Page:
Effect of Plant Density on Morphological Characteristics, Yield and Chemical Composition of Napier Grass (Pennisetum purpureum (L.) Schumach)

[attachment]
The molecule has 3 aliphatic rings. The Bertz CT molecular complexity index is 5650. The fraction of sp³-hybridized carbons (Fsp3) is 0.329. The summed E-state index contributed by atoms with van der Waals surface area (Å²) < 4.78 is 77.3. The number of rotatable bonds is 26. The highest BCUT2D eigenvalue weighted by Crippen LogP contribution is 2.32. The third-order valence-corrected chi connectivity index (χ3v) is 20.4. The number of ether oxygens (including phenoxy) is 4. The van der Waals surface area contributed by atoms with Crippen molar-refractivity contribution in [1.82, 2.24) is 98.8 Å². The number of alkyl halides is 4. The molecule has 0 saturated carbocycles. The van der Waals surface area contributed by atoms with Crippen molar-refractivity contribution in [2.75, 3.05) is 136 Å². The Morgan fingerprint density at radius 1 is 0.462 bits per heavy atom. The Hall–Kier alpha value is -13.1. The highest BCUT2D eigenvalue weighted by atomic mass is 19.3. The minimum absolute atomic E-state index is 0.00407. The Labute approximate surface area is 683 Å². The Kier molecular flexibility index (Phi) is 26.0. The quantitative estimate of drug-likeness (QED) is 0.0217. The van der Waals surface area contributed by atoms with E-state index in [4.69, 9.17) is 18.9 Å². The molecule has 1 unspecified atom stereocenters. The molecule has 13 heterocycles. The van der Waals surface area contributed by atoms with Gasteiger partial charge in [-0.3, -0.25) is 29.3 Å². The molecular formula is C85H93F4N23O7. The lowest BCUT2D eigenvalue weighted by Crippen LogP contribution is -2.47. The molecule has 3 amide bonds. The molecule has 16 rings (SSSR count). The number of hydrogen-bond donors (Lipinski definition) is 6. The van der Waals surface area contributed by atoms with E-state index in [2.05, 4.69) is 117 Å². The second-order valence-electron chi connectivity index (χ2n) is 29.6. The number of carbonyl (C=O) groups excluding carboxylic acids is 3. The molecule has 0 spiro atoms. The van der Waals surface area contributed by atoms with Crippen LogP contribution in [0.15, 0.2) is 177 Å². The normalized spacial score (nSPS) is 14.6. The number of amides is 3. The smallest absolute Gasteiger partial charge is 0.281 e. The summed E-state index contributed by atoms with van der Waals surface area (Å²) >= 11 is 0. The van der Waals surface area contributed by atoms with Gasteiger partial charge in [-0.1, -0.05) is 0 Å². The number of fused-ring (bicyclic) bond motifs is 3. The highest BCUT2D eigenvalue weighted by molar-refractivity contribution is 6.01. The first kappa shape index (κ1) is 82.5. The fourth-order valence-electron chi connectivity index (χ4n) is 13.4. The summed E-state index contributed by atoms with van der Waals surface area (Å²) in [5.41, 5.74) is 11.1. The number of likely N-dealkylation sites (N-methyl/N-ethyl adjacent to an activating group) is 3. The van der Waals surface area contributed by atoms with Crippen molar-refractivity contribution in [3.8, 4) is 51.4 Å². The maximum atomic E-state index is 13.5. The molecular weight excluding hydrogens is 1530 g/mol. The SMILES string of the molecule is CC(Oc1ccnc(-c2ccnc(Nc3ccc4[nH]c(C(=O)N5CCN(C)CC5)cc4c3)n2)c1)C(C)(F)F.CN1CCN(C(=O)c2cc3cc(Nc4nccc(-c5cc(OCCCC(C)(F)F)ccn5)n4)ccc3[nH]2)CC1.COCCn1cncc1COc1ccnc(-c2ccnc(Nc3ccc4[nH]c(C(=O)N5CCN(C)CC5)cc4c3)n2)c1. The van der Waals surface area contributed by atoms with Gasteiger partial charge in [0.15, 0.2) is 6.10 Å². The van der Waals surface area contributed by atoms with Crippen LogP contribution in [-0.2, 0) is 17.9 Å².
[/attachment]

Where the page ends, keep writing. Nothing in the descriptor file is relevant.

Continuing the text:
AbstractAn experiment to assess the effect of plant density on morphological characteristics, dry matter production and chemical composition of Napier grass (Pennisetum purpureum (L.) Schumach) was conducted in 2004 and 2005 at Haramaya University, eastern Ethiopia. There were a total of nine treatments with 1.5, 1 and 0.5m spacing between rows and 0.75, 0.5 and 0.25m spacing between plants, which consisted of 8,888.9, 13,333.3, 26,667.7, 13,333.3, 20,000, 40,000, 26,667.7, 40,000, and 80,000 plants per ha, arranged in a randomized complete block design with three replications. The plot size was 3m width x 6m length and the spacings between replications and plots were 1.5m and 1m respectively. There was no significant (P > 0.05) effect in morphological characteristics of Napier grass due to plant density during the establishment year. However, the number of tillers, total leaves, internode number, internode length, basal circumference and leaf length per plant were significantly (P < 0.05) affected by plant density in the second year. There was a significant (P < 0.05) difference in dry matter (DM) yield due to plant density. A considerable variation in DM yield between the two years and number of harvests in each year was observed during the study and the DM yield in 2005 was much greater than the 2004 crop season. Higher DM yields were obtained from 80,000 (7.80 t/ha) and 40, 000 (39.9 t/ha) plant density in 2004 and 2005 respectively. There was no significant (P > 0.05) effect on the chemical composition of Napier grass due to plant density. However, the crude protein (CP) content of all the treatments was above 15%, which is the optimum required for animal growth or production. The fibre fractions were also below the threshold level (600 g/kg DM) at which DM intake of cattle is affected. Based on DM yield production and CP content, the production of Napier grass using 40, 000 plants per hectare is recommended to livestock producers in eastern Ethiopia agro-ecologies of the country.
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